Co-author Rusty Tucker

Jatex Oil & Gas, L.P. v. Nadel & Gussman Permian, L.L.C. presents several teachable moments:

  • The Texas Property Owner Rule does not allow a non-expert testify on matters requiring expert testimony.
  • The operator may pay proceeds from a well to the lender to whom the working interest owner made a collateral assignment of net revenues from the well.
  • A claim for failure to act as a reasonbly prudent operator for failing to comply with an operating agreement is a contract claim, not a tort claim.

Jatex owned a working interest and NGP was the operator of the Clyde Prospect in Glasscock County.

Jatex executed a promissory note to Security Bank secured by its working interest in the prospect. Jatex defaulted on the note. Security Bank foreclosed and purchased the working interest for $1,500,000.

History of operations

NGP proposed to deepen the Vaqueros 47 No. 1 Well.  Jatex alleged that NGP improperly included it in the project because Jatex did not make a written election to participate. Jatex contended that because of the resulting erroneous charges, Security Bank foreclosed on the working interest.

Jatex sued for breach of the JOA, failure to act as a reasonably prudent operator, and tortious interference with the promissory note.

The Property Owner Rule

In response to NGP’s motion for summary judgment Jatex submitted a declaration by its owner Truitt estimating the fair market value of the foreclosed working interest. His opinions were not admissible. A property owner is generally qualified to testify to the value of his property even if he isn’t an expert. But the rule doesn’t apply to matters that are of a “technical or specialized nature.” An owner of a working interest isn’t qualified under the Rule to give lay opinion evidence on the value of mineral reserves because of the technical, specialized nature of that valuation.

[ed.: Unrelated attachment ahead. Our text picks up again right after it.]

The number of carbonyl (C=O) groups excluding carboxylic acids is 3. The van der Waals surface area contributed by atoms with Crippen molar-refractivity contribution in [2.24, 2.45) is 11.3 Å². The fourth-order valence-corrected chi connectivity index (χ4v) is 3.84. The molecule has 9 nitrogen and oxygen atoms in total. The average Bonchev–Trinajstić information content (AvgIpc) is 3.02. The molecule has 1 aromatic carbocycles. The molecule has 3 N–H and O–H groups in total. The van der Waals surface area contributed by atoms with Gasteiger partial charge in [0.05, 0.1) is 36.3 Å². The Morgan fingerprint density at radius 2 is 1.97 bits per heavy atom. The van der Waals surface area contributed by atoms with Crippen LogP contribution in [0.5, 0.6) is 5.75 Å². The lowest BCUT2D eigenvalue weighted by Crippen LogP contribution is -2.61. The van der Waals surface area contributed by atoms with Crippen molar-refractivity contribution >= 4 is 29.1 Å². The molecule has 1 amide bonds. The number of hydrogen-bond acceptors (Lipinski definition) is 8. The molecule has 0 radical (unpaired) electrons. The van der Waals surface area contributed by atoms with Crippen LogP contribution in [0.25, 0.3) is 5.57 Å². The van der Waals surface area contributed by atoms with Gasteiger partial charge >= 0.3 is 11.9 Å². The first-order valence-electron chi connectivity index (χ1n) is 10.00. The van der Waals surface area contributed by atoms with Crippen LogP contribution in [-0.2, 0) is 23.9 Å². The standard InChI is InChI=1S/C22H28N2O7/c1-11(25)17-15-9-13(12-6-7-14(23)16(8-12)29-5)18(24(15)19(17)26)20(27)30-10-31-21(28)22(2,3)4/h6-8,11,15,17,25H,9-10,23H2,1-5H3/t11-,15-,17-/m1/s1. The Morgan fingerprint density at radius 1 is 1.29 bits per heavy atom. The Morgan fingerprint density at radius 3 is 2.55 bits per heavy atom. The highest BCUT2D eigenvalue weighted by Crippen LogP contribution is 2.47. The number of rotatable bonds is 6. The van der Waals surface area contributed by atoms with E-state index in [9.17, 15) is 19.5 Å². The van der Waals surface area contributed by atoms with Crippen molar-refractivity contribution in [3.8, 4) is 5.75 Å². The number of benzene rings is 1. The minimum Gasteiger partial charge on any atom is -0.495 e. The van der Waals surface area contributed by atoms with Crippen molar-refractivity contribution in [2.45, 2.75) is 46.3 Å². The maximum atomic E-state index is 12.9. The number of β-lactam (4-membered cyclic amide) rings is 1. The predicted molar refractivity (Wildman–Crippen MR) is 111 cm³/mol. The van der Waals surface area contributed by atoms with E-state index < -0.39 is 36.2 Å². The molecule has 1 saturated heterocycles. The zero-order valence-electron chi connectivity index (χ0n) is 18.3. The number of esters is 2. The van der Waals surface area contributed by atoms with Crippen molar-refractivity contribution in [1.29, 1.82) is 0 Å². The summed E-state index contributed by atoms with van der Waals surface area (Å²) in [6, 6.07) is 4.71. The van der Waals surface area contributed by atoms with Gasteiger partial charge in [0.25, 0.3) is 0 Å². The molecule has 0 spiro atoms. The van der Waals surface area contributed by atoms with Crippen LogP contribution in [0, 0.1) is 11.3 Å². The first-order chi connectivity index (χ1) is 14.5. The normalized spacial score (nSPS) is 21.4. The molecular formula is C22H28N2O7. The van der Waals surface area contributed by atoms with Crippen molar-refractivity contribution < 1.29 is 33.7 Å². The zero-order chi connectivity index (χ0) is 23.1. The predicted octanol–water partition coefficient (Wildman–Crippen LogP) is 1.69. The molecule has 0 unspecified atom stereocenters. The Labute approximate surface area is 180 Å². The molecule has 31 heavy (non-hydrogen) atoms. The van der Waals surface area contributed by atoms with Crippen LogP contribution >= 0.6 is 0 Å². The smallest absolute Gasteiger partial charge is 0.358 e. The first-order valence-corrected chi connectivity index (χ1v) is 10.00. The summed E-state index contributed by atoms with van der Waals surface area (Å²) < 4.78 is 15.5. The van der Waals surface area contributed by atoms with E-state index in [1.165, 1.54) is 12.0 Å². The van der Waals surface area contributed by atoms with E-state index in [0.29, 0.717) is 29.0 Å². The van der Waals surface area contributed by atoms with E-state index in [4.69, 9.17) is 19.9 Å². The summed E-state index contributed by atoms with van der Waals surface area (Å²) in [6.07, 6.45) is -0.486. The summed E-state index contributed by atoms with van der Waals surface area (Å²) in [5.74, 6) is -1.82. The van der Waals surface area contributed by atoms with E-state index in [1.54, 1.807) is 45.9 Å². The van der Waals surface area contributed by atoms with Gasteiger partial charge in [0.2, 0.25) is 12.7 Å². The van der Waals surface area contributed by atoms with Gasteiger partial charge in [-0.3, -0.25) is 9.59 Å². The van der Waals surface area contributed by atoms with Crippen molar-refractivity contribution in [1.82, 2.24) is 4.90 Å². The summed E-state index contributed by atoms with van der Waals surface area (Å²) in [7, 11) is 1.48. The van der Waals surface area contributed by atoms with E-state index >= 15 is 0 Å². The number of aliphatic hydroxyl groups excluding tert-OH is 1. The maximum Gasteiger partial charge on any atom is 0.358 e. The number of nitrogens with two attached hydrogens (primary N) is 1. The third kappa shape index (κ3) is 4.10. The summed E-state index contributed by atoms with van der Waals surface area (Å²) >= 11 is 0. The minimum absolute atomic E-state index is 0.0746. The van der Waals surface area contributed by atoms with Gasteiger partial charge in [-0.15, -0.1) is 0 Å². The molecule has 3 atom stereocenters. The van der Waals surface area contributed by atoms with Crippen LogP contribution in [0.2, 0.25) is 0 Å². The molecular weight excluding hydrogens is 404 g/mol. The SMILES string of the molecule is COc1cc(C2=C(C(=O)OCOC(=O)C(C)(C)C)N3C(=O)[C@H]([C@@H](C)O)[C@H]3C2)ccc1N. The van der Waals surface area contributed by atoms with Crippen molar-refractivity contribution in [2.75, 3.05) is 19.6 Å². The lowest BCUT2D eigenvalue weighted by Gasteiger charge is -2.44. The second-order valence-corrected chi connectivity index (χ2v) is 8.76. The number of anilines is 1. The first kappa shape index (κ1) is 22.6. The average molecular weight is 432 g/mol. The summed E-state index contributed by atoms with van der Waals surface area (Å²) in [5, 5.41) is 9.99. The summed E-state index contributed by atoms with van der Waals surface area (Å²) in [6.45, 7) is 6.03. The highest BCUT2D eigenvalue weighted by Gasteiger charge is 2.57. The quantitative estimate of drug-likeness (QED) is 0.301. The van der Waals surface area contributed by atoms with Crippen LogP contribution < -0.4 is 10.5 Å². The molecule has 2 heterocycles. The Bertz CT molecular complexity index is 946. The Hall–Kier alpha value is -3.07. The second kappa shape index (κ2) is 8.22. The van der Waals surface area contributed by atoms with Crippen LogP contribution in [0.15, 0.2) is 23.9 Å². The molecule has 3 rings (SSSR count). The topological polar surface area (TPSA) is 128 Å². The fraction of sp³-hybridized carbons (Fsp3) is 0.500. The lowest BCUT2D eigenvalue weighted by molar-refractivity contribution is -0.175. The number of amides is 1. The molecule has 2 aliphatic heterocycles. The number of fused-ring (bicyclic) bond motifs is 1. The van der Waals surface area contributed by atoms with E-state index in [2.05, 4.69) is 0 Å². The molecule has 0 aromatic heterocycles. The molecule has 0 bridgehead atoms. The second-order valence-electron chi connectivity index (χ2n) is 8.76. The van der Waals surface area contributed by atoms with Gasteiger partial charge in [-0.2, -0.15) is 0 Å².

Deepening costs and withheld revenues

NGP didn’t wrongfully debit drilling expenses from Jatex’s account. NGP asserted that Jatex lacked standing to seek recovery of its share of the deepening costs because Jatex assigned its interest to Security Bank. The court disagreed. Jatex’s assignment did not terminate or release its rights under the JOA. However, Jatex had no claim for withheld revenues because Jatex had assigned them to Security Bank and NGP paid them to the bank.

Foreclosure damages

Relying on Truitt’s opinion, Jatex valued the foreclosed working interest to be worth closer to $12 million than the $1.5 million paid by Security Bank and based its damages on that calculation. Because the Truitt’s valuation was inadimissible that proof failed.

Jatex then cited a letter from Jatex to Security Bank and a “loan history” statement that were part of NGP’s motion for summary judgment. Because Jatex didn’t direct the trial court to the loan history in its response to the motion it could not point to that evidence for the first time on appeal. It didn’t matter anyway; neither the loan history nor the letter supplied a critical element of the income approach for determining fair market value.

Further, NGP could not have reasonably foreseen that debiting Jatex’s account would have likely caused Security Bank to foreclose on the lien. The foreseeability of consequential damages for breach of contract is assessed at the time the contract is formed, not at the time the contract is breached.

Tortious Interference.

Jatex’s assertion that NGP tortuously interfered with an oral forbearance agreement with Security Bank failed because it provided no details about the specific terms of the agreement or how Security Bank may have breached the agreement by foreclosing.